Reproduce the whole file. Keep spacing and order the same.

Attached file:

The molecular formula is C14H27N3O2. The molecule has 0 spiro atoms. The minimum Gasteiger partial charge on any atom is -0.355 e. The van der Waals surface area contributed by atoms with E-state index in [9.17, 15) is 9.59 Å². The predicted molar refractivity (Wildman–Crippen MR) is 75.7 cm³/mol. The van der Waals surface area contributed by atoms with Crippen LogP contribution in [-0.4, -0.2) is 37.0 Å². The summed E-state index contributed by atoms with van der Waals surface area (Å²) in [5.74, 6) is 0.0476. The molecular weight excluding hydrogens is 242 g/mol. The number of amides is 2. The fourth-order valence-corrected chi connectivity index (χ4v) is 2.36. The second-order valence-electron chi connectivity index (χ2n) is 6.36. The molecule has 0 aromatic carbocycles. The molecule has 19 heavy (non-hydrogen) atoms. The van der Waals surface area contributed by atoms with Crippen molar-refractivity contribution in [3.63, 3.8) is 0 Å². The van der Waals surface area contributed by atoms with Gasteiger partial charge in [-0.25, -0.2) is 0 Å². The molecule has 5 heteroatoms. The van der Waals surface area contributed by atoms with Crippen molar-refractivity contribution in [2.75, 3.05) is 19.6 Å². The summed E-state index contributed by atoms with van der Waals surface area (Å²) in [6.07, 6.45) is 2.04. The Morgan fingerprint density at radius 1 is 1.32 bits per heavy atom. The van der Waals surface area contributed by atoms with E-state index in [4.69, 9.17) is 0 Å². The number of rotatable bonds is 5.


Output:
The molecular formula is C14H27N3O2. The molecule has 0 spiro atoms. The minimum Gasteiger partial charge on any atom is -0.355 e. The van der Waals surface area contributed by atoms with E-state index in [9.17, 15) is 9.59 Å². The predicted molar refractivity (Wildman–Crippen MR) is 75.7 cm³/mol. The van der Waals surface area contributed by atoms with Crippen LogP contribution in [-0.4, -0.2) is 37.0 Å². The summed E-state index contributed by atoms with van der Waals surface area (Å²) in [5.74, 6) is 0.0476. The molecular weight excluding hydrogens is 242 g/mol. The number of amides is 2. The fourth-order valence-corrected chi connectivity index (χ4v) is 2.36. The second-order valence-electron chi connectivity index (χ2n) is 6.36. The molecule has 0 aromatic carbocycles. The molecule has 19 heavy (non-hydrogen) atoms. The van der Waals surface area contributed by atoms with Crippen molar-refractivity contribution in [3.63, 3.8) is 0 Å². The van der Waals surface area contributed by atoms with Gasteiger partial charge in [-0.25, -0.2) is 0 Å². The molecule has 5 heteroatoms. The van der Waals surface area contributed by atoms with Crippen molar-refractivity contribution in [2.75, 3.05) is 19.6 Å². The summed E-state index contributed by atoms with van der Waals surface area (Å²) in [6.07, 6.45) is 2.04. The Morgan fingerprint density at radius 1 is 1.32 bits per heavy atom. The van der Waals surface area contributed by atoms with E-state index in [4.69, 9.17) is 0 Å². The number of rotatable bonds is 5.